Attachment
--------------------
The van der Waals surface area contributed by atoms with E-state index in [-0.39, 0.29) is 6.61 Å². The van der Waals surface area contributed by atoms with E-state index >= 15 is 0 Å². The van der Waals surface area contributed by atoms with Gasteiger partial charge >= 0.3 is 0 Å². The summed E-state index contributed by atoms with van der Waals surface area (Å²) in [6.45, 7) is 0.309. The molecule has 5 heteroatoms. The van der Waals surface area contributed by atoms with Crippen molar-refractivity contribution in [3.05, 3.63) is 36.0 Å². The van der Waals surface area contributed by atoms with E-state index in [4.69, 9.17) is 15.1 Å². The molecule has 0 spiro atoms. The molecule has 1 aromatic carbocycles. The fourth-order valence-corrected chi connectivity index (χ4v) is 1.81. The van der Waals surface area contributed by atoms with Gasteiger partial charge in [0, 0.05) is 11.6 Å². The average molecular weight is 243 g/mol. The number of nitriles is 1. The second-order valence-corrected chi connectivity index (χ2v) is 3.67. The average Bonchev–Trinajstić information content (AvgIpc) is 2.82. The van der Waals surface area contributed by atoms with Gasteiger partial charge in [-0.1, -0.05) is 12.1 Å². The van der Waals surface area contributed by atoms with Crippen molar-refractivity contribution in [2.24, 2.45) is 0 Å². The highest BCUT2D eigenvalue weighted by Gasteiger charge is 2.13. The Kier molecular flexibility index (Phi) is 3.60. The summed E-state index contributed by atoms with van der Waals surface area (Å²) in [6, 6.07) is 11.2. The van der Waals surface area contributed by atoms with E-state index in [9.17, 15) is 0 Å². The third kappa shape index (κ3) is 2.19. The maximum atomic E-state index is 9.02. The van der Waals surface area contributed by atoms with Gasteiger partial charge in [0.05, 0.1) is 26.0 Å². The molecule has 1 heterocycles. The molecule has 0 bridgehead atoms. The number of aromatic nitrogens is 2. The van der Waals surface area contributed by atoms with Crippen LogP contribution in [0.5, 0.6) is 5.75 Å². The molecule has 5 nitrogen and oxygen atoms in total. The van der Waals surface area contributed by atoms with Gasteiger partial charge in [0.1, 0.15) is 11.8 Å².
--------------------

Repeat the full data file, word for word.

The van der Waals surface area contributed by atoms with E-state index in [-0.39, 0.29) is 6.61 Å². The van der Waals surface area contributed by atoms with E-state index >= 15 is 0 Å². The van der Waals surface area contributed by atoms with Gasteiger partial charge >= 0.3 is 0 Å². The summed E-state index contributed by atoms with van der Waals surface area (Å²) in [6.45, 7) is 0.309. The molecule has 5 heteroatoms. The van der Waals surface area contributed by atoms with Crippen molar-refractivity contribution in [3.05, 3.63) is 36.0 Å². The van der Waals surface area contributed by atoms with E-state index in [4.69, 9.17) is 15.1 Å². The molecule has 0 spiro atoms. The molecule has 1 aromatic carbocycles. The fourth-order valence-corrected chi connectivity index (χ4v) is 1.81. The van der Waals surface area contributed by atoms with Gasteiger partial charge in [0, 0.05) is 11.6 Å². The average molecular weight is 243 g/mol. The number of nitriles is 1. The second-order valence-corrected chi connectivity index (χ2v) is 3.67. The average Bonchev–Trinajstić information content (AvgIpc) is 2.82. The van der Waals surface area contributed by atoms with Gasteiger partial charge in [-0.1, -0.05) is 12.1 Å². The van der Waals surface area contributed by atoms with Crippen molar-refractivity contribution in [2.24, 2.45) is 0 Å². The highest BCUT2D eigenvalue weighted by Gasteiger charge is 2.13. The Kier molecular flexibility index (Phi) is 3.60. The summed E-state index contributed by atoms with van der Waals surface area (Å²) in [6, 6.07) is 11.2. The van der Waals surface area contributed by atoms with E-state index in [9.17, 15) is 0 Å². The third kappa shape index (κ3) is 2.19. The maximum atomic E-state index is 9.02. The van der Waals surface area contributed by atoms with Gasteiger partial charge in [0.05, 0.1) is 26.0 Å². The molecule has 1 heterocycles. The molecule has 0 bridgehead atoms. The number of aromatic nitrogens is 2. The van der Waals surface area contributed by atoms with Crippen LogP contribution in [0.5, 0.6) is 5.75 Å². The molecule has 5 nitrogen and oxygen atoms in total. The van der Waals surface area contributed by atoms with Gasteiger partial charge in [0.1, 0.15) is 11.8 Å².